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Electrician

Residential electricians are responsible for the installation of electrical components as per the electrical blueprints or at the requirement of the house owner.

Task performed

  • material handling – items handled may range in weight
  • prepping wooden wall studs for wire installation
  • pulling wire
  • pulling wire through metallic/non-metallic conduits
  • assembling/installing light fixtures (rough-in/finishing phases)
  • installing wall plugs (rough-in/finishing phases)
  • installing breaker box panels (rough-in/finishing phases)
  • splicing wires (rough-in phase)
  • terminating wires (finishing phase)
  • conduit and Junction Box installation - connecting residential services
  • clean-up (sweeping, picking up waste materials)

Tools used

  • drills (cordless/electric)
  • pliers
  • wire cutters
  • knives, hammers
  • levels
  • screwdrivers
  • wrenches
  • saws (hand/electric)
  • measuring tape
  • vacuum
  • flashlight
  • crowbar
  • knock-out sets (foot/hydraulic/mechanical)
  • sledgehammer
  • grinder
  • allen keys
  • staple gun
  • shovel
  • powder-actuated tools
  • steel fish tape
  • tool box/belt
  • portable generators
  • flood lights
  • ladders

Personal protective equipment

  • safety glasses
  • hearing protection
  • hard hat
  • steel toed boots
  • gloves
  • overalls (optional)
  • knee pads (optional)
  • fall protection equipment (task-specific)
  • respiratory protection equipment (where required)
  • face shield (task-specific)

Critical physical job demands and other task requirements

Critical job demand descriptor

% of time the task is performed

Task

Constant >66%
  • standing
  • gripping of objects
Frequent 34%–66%
  • power grip with dominant hand
  • reaching below shoulder height
Occasional 5%–33%
  • lifting floor to waist and waist to chest
  • carrying of objects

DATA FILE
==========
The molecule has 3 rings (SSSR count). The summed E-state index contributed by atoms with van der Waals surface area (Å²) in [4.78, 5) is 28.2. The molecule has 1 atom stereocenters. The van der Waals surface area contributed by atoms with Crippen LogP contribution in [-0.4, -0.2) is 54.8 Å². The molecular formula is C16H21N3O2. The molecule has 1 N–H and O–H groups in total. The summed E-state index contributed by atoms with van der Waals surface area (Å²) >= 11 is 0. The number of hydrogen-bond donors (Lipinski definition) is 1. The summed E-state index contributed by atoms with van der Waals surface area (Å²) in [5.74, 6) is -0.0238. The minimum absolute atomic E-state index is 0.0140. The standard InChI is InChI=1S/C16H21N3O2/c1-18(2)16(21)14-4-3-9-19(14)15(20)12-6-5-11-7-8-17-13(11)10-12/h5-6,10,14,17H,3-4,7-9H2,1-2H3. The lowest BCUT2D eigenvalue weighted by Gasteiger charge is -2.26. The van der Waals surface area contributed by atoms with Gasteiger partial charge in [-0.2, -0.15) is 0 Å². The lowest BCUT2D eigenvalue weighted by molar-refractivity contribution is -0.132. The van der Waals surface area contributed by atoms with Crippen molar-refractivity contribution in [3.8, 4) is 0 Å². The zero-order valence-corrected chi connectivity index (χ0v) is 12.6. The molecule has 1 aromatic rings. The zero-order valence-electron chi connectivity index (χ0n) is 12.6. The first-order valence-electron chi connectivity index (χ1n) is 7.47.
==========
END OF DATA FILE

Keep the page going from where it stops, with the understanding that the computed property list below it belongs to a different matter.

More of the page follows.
• bilateral power grip
  • climbing of stairs/ladders
  • balancing, kneeling and crouching
  • repetitive squatting
  • reaching above shoulder height
  • twisting

Suitable duties

  • goals must be clear, realistic and achievable
  • must have 'buy-in' from the worker
  • worker helps to set the goals, and must be answerable if goals are not met (this allows barriers to RTW to be identified at an early stage and obstacles overcome)
  • workers need to understand they have an obligation to participate in rehabilitation and RTW as per Section 232 of the Workers' Compensation and Rehabilitation Act 2003 (the Act).

Return to work suggestions

Worker can begin with light duties and include more tasks as their capacity for work changes. We'll work with all parties, including the treating medical provider, employer and worker to ensure everyone is aware of where the worker is with their rehabilitation and stay at, or return to work.

Note: some tasks are dependent on worker's injury and capacity, and some tasks may require the assistance of a co-worker.

Offsite

If the worker needs to take a break from work, their rehabilitation can still begin at home. Tasks can include:

  • video on safety issues can be viewed (lying in bed if injury type requires)
  • computer-based programs, CDs or DVD on work-related subjects
  • phone-based work
  • emails
  • training
  • other worksite inductions
  • checking or auditing paperwork, e.g. helping the WHSO audit lost time injuries (LTIs) for a six-month period.

Host employment

In the event an employer is unable to provide suitable duties, a host placement may be required. If this is the case, the worker may be placed at a different employer in a graduated return to work plan until they're able to 'upgrade' back to his/her pre-injury role with their pre-injury employer.

WorkCover Queensland's Recover at Work program places injured workers in short term host employment with employers who have an established track record of successful return to work outcomes with their own workers.